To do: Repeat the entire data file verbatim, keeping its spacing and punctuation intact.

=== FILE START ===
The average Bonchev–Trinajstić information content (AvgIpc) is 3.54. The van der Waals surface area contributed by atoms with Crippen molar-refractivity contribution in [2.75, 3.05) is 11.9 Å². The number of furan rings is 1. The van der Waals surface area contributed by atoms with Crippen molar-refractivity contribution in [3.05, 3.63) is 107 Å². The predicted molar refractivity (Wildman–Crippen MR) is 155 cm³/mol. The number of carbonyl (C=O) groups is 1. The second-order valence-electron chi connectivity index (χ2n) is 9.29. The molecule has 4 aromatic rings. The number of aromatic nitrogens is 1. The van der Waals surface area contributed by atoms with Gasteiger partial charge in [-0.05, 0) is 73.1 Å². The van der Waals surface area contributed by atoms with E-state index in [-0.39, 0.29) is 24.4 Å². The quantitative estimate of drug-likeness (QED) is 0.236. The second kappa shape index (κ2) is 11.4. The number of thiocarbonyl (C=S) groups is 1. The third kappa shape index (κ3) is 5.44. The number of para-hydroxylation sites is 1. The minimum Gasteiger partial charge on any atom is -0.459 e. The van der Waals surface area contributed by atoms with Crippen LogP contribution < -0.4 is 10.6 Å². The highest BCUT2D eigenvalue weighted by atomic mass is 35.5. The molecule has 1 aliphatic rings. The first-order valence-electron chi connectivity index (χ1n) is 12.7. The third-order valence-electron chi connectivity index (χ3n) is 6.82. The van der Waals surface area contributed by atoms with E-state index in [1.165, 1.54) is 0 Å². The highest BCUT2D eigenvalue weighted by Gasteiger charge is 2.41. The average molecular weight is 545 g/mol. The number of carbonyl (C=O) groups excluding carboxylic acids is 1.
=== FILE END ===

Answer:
The average Bonchev–Trinajstić information content (AvgIpc) is 3.54. The van der Waals surface area contributed by atoms with Crippen molar-refractivity contribution in [2.75, 3.05) is 11.9 Å². The number of furan rings is 1. The van der Waals surface area contributed by atoms with Crippen molar-refractivity contribution in [3.05, 3.63) is 107 Å². The predicted molar refractivity (Wildman–Crippen MR) is 155 cm³/mol. The number of carbonyl (C=O) groups is 1. The second-order valence-electron chi connectivity index (χ2n) is 9.29. The molecule has 4 aromatic rings. The number of aromatic nitrogens is 1. The van der Waals surface area contributed by atoms with Gasteiger partial charge in [-0.05, 0) is 73.1 Å². The van der Waals surface area contributed by atoms with E-state index in [-0.39, 0.29) is 24.4 Å². The quantitative estimate of drug-likeness (QED) is 0.236. The second kappa shape index (κ2) is 11.4. The number of thiocarbonyl (C=S) groups is 1. The third kappa shape index (κ3) is 5.44. The number of para-hydroxylation sites is 1. The minimum Gasteiger partial charge on any atom is -0.459 e. The van der Waals surface area contributed by atoms with Crippen LogP contribution < -0.4 is 10.6 Å². The highest BCUT2D eigenvalue weighted by atomic mass is 35.5. The molecule has 1 aliphatic rings. The first-order valence-electron chi connectivity index (χ1n) is 12.7. The third-order valence-electron chi connectivity index (χ3n) is 6.82. The van der Waals surface area contributed by atoms with E-state index in [1.165, 1.54) is 0 Å². The highest BCUT2D eigenvalue weighted by Gasteiger charge is 2.41. The average molecular weight is 545 g/mol. The number of carbonyl (C=O) groups excluding carboxylic acids is 1.